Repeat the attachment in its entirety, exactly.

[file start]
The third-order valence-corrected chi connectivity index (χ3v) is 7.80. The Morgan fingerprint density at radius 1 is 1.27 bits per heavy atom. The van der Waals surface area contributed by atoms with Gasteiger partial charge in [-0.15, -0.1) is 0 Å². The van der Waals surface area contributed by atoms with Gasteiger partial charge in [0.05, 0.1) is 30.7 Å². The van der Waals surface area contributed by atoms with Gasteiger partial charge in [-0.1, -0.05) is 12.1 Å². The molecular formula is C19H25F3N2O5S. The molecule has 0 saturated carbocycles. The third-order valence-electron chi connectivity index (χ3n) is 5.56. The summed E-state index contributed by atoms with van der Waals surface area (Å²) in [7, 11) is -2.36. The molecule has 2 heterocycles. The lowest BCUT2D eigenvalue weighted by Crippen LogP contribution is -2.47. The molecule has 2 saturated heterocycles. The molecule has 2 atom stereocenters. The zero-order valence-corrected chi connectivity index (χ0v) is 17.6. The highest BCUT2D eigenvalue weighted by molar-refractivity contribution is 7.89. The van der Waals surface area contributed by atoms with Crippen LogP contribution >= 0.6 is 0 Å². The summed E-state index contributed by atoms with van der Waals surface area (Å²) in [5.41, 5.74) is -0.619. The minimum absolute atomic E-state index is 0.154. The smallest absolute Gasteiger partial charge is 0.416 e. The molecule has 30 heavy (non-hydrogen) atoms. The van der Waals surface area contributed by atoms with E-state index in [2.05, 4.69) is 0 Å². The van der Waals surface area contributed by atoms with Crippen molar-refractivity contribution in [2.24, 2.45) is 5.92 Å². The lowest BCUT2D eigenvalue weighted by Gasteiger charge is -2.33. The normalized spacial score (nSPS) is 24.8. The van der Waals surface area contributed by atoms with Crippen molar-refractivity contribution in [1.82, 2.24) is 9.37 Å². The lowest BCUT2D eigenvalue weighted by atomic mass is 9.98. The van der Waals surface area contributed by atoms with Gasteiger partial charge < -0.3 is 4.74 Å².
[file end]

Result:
The third-order valence-corrected chi connectivity index (χ3v) is 7.80. The Morgan fingerprint density at radius 1 is 1.27 bits per heavy atom. The van der Waals surface area contributed by atoms with Gasteiger partial charge in [-0.15, -0.1) is 0 Å². The van der Waals surface area contributed by atoms with Gasteiger partial charge in [0.05, 0.1) is 30.7 Å². The van der Waals surface area contributed by atoms with Gasteiger partial charge in [-0.1, -0.05) is 12.1 Å². The molecular formula is C19H25F3N2O5S. The molecule has 0 saturated carbocycles. The third-order valence-electron chi connectivity index (χ3n) is 5.56. The summed E-state index contributed by atoms with van der Waals surface area (Å²) in [7, 11) is -2.36. The molecule has 2 heterocycles. The lowest BCUT2D eigenvalue weighted by Crippen LogP contribution is -2.47. The molecule has 2 saturated heterocycles. The molecule has 2 atom stereocenters. The zero-order valence-corrected chi connectivity index (χ0v) is 17.6. The highest BCUT2D eigenvalue weighted by molar-refractivity contribution is 7.89. The van der Waals surface area contributed by atoms with Crippen LogP contribution >= 0.6 is 0 Å². The summed E-state index contributed by atoms with van der Waals surface area (Å²) in [5.41, 5.74) is -0.619. The minimum absolute atomic E-state index is 0.154. The smallest absolute Gasteiger partial charge is 0.416 e. The molecule has 30 heavy (non-hydrogen) atoms. The van der Waals surface area contributed by atoms with E-state index in [2.05, 4.69) is 0 Å². The van der Waals surface area contributed by atoms with Crippen molar-refractivity contribution in [2.24, 2.45) is 5.92 Å². The lowest BCUT2D eigenvalue weighted by Gasteiger charge is -2.33. The normalized spacial score (nSPS) is 24.8. The van der Waals surface area contributed by atoms with Crippen molar-refractivity contribution in [1.82, 2.24) is 9.37 Å². The lowest BCUT2D eigenvalue weighted by atomic mass is 9.98. The van der Waals surface area contributed by atoms with Gasteiger partial charge < -0.3 is 4.74 Å².